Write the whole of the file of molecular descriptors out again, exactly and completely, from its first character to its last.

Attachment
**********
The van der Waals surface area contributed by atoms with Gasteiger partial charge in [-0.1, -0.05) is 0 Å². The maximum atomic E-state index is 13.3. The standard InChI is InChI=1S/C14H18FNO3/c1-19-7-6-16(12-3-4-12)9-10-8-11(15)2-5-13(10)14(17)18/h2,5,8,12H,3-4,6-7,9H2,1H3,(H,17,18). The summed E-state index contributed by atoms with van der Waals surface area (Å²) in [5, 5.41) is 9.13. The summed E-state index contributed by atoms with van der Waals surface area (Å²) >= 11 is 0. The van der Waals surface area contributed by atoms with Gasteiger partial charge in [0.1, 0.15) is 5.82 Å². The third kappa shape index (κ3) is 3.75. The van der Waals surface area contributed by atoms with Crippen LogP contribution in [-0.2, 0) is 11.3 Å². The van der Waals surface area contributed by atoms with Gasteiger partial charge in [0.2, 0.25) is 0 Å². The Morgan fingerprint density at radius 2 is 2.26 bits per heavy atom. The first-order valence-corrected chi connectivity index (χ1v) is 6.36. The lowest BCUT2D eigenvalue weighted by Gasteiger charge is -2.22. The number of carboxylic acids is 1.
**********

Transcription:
The van der Waals surface area contributed by atoms with Gasteiger partial charge in [-0.1, -0.05) is 0 Å². The maximum atomic E-state index is 13.3. The standard InChI is InChI=1S/C14H18FNO3/c1-19-7-6-16(12-3-4-12)9-10-8-11(15)2-5-13(10)14(17)18/h2,5,8,12H,3-4,6-7,9H2,1H3,(H,17,18). The summed E-state index contributed by atoms with van der Waals surface area (Å²) in [5, 5.41) is 9.13. The summed E-state index contributed by atoms with van der Waals surface area (Å²) >= 11 is 0. The van der Waals surface area contributed by atoms with Gasteiger partial charge in [0.1, 0.15) is 5.82 Å². The third kappa shape index (κ3) is 3.75. The van der Waals surface area contributed by atoms with Crippen LogP contribution in [-0.2, 0) is 11.3 Å². The van der Waals surface area contributed by atoms with Gasteiger partial charge in [0.2, 0.25) is 0 Å². The Morgan fingerprint density at radius 2 is 2.26 bits per heavy atom. The first-order valence-corrected chi connectivity index (χ1v) is 6.36. The lowest BCUT2D eigenvalue weighted by Gasteiger charge is -2.22. The number of carboxylic acids is 1.